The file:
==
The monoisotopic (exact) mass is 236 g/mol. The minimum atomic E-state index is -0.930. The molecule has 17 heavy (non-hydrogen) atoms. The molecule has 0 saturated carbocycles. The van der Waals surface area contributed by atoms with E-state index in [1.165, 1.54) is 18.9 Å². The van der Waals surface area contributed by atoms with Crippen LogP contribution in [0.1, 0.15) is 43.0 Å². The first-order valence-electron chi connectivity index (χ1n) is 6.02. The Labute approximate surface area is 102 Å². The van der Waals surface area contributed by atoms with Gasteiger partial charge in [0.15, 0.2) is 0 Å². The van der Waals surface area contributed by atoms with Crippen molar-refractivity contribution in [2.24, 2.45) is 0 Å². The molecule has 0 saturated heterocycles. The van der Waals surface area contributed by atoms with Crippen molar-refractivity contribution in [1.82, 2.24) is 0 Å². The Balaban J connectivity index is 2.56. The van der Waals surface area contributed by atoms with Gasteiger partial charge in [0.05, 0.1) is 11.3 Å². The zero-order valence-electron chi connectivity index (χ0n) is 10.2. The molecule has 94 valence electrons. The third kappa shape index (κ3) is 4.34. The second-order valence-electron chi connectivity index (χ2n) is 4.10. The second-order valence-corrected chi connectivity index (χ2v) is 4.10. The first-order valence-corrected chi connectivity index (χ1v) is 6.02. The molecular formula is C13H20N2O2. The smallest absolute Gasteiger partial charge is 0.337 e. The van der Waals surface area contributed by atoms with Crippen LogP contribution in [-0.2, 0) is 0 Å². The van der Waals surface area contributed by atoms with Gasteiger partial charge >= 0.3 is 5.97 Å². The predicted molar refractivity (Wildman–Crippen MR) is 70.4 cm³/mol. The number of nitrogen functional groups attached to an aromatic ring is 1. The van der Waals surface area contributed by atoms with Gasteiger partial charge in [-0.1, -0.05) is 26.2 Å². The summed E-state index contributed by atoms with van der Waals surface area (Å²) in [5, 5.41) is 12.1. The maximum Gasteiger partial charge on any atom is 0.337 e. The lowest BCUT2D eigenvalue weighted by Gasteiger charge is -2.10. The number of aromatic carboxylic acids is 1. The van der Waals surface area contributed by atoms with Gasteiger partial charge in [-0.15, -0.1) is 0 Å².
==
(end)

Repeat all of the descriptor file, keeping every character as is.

The monoisotopic (exact) mass is 236 g/mol. The minimum atomic E-state index is -0.930. The molecule has 17 heavy (non-hydrogen) atoms. The molecule has 0 saturated carbocycles. The van der Waals surface area contributed by atoms with E-state index in [1.165, 1.54) is 18.9 Å². The van der Waals surface area contributed by atoms with Crippen LogP contribution in [0.1, 0.15) is 43.0 Å². The first-order valence-electron chi connectivity index (χ1n) is 6.02. The Labute approximate surface area is 102 Å². The van der Waals surface area contributed by atoms with Gasteiger partial charge in [0.15, 0.2) is 0 Å². The van der Waals surface area contributed by atoms with Crippen molar-refractivity contribution in [2.24, 2.45) is 0 Å². The molecule has 0 saturated heterocycles. The van der Waals surface area contributed by atoms with Crippen molar-refractivity contribution in [1.82, 2.24) is 0 Å². The Balaban J connectivity index is 2.56. The van der Waals surface area contributed by atoms with Gasteiger partial charge in [0.05, 0.1) is 11.3 Å². The zero-order valence-electron chi connectivity index (χ0n) is 10.2. The molecule has 94 valence electrons. The third kappa shape index (κ3) is 4.34. The second-order valence-electron chi connectivity index (χ2n) is 4.10. The second-order valence-corrected chi connectivity index (χ2v) is 4.10. The first-order valence-corrected chi connectivity index (χ1v) is 6.02. The molecular formula is C13H20N2O2. The smallest absolute Gasteiger partial charge is 0.337 e. The van der Waals surface area contributed by atoms with Crippen LogP contribution in [-0.2, 0) is 0 Å². The van der Waals surface area contributed by atoms with Gasteiger partial charge >= 0.3 is 5.97 Å². The predicted molar refractivity (Wildman–Crippen MR) is 70.4 cm³/mol. The number of nitrogen functional groups attached to an aromatic ring is 1. The van der Waals surface area contributed by atoms with Gasteiger partial charge in [-0.1, -0.05) is 26.2 Å². The summed E-state index contributed by atoms with van der Waals surface area (Å²) in [5, 5.41) is 12.1. The maximum Gasteiger partial charge on any atom is 0.337 e. The lowest BCUT2D eigenvalue weighted by Gasteiger charge is -2.10. The number of aromatic carboxylic acids is 1. The van der Waals surface area contributed by atoms with Gasteiger partial charge in [-0.15, -0.1) is 0 Å².